¶ 16 The second issue in this case is whether the trial court erred in refusing to permit the State to amend the information to make Lamb's indecent liberties adjudication the predicate offense for five of the unlawful possession of a firearm counts. Amendment of a charging document is governed by CrR 2.1(d), which provides that “[t]he court may permit any information or bill of particulars to be amended at any time before verdict or finding if substantial rights of the defendant are not prejudiced.” A trial court's ruling on a proposed amendment to an information is reviewed for abuse of discretion. State v. Schaffer, 120 Wash.2d 616, 621–22, 845 P.2d 281 (1993).
¶ 17 Typically, appellate review of the amendment of an information arises when a criminal defendant challenges a trial court's decision to permit the amendment. See, e.g., State v. Vangerpen, 125 Wash.2d 782, 785–86, 888 P.2d 1177 (1995). In that context, the limits to the trial court's discretion are clear from the text of the rule—the trial court cannot permit amendment of the information if substantial rights of the defendant would be prejudiced. CrR 2.1(d). The defendant's burden in such cases, therefore, is to demonstrate prejudice to his or her substantial rights. See Schaffer, 120 Wash.2d at 621–22, 845 P.2d 281.
¶ 18 At least two published Washington appellate cases address the scope of the trial court's discretion in denying a motion to amend an information. In State v. Haner, 95 Wash.2d 858, 859–60, 631 P.2d 381 (1981), the defendant was initially charged with second degree assault with a deadly weapon enhancement. Prior to trial, as a result of plea bargaining, the State moved to amend the information to reduce the charge to third degree assault and remove the deadly weapon allegation. Id. at 860, 631 P.2d 381. The trial court denied the motion based on its determination that, if guilty, the defendant should serve the full amount of time in prison for second degree assault with a deadly weapon enhancement. Id. at 860–61, 631 P.2d 381. This court affirmed the trial court's denial of the motion to amend. Id. at 865, 631 P.2d 381. While this court discussed the role of former CrR 4.2(e) (1973), which is unique to the plea bargaining context, it also held that the court's discretion to deny amendment of an information based on a plea bargain remained limited by CrR 2.1(d). Id. at 862–64, 631 P.2d 381. This court held that it could not “say that the judge abused his discretion in concluding that the public interest would not be served by reduction of the charge and dropping of the deadly weapon allegation.” Id. at 865, 631 P.2d 381. The proposed amendment to the information in Haner plainly did not prejudice the rights of the defendant and yet the trial judge still possessed the authority to disallow the amendment.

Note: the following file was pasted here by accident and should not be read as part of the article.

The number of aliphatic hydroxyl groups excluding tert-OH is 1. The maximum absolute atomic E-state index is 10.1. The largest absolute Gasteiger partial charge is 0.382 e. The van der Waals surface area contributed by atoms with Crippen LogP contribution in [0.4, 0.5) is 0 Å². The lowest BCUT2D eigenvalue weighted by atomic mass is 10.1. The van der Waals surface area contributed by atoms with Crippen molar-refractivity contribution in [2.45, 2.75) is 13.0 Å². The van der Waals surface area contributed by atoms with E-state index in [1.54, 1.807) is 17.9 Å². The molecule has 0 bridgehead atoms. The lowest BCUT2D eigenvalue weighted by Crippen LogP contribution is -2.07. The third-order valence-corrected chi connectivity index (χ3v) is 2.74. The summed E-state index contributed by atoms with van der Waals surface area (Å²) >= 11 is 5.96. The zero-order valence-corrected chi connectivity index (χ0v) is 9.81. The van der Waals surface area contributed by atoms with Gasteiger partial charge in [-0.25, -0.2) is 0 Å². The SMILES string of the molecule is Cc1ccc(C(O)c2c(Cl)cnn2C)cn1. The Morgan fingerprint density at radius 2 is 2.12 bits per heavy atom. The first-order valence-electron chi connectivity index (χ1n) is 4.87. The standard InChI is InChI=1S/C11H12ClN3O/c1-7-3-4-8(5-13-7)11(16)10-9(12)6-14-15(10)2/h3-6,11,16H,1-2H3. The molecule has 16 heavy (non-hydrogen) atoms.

¶ 19 Similarly, in State v. Rapozo, 114 Wash.App. 321, 322–24, 58 P.3d 290 (2002), the Court of Appeals held that the trial court did not abuse its discretion in refusing to permit the State to amend an information to charge a felony instead of a misdemeanor even though the amendment did not prejudice the defendant. The holdings of Haner and Rapozo both make clear that a trial court may deny a motion to amend an information irrespective of prejudice to a defendant. Haner and Rapozo are faithful to the plain text of CrR 2.1(d), which provides that the trial court “may ” permit amendment. (Emphasis added.)
¶ 20 In the present case, the State argues that the trial court abused its discretion in denying the motion to amend the information because “the State's proposed amendment did not prejudice Mr. Lamb's right to a fair trial.” Br. of Appellant (May 4, 2010) at 17. The Court of Appeals reversed the trial court on this basis. Lamb, 163 Wash.App. at 631, 262 P.3d 89. Even if true, however, the absence of prejudice to the defendant does not establish that the trial court abused its discretion in denying the motion. Haner, 95 Wash.2d at 863, 865, 631 P.2d 381; Rapozo, 114 Wash.App. at 324, 58 P.3d 290. As such, the State has not met its burden of demonstrating that the trial court abused its discretion in declining to allow the State to amend the information. Accordingly, we reverse the Court of Appeals.
3. Dismissal of Unlawful Possession of a Firearm Counts
¶ 21 The final issue in this case is whether the trial court erred in dismissing the 10 unlawful possession of a firearm counts against Lamb.4 A motion to dismiss a criminal charge is governed by CrR 8.3. Lamb's motion to dismiss relied exclusively on CrR 8.3(c), which permits a defendant to “move to dismiss a criminal charge due to insufficient evidence establishing a prima facie case of the crime charged.” Specifically, Lamb argued that because his juvenile adjudication for burglary had been vacated, “there is no basis for the charges of unlawful possession of a firearm․ Without such a basis, the State cannot prove an essential element of the crime.” 2 CP at 18. The trial court granted Lamb's motion to dismiss the unlawful possession of a firearm charges. A trial court's decision on a motion to dismiss charges is reviewed for a manifest abuse of discretion. State v. Puapuaga, 164 Wash.2d 515, 520–21, 192 P.3d 360 (2008).
¶ 22 Because the trial court's vacation of Lamb's burglary adjudication has been reversed, the basis for the trial court's dismissal of the unlawful possession of a firearm counts no longer exists. The asserted deficiency in the State's prima facie case of unlawful possession of a firearm was the absence of a valid predicate offense. Because the burglary adjudication has been reinstated, that deficiency has been cured. Accordingly, the order granting Lamb's motion to dismiss the criminal charges was an abuse of discretion.
¶ 23 We hold that the trial court abused its discretion when it vacated Lamb's juvenile adjudication for second degree burglary and dismissed the 10 unlawful possession of a firearm counts against Lamb. On these two issues, we affirm the Court of Appeals. We reverse the Court of Appeals with respect to the trial court's refusal to permit the State to amend the information and hold that the trial court did not abuse its discretion. We remand the case to the trial court for further proceedings consistent with this opinion.
WE CONCUR: BARBARA A. MADSEN, Chief Justice, CHARLES W. JOHNSON, TOM CHAMBERS, MARY E. FAIRHURST, JAMES M. JOHNSON, DEBRA L. STEPHENS, CHARLES K. WIGGINS and STEVEN C. GONZÁLEZ, Justices.
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Docket No: No. 86603–1.
Decided: August 16, 2012
Court: Supreme Court of Washington,En Banc.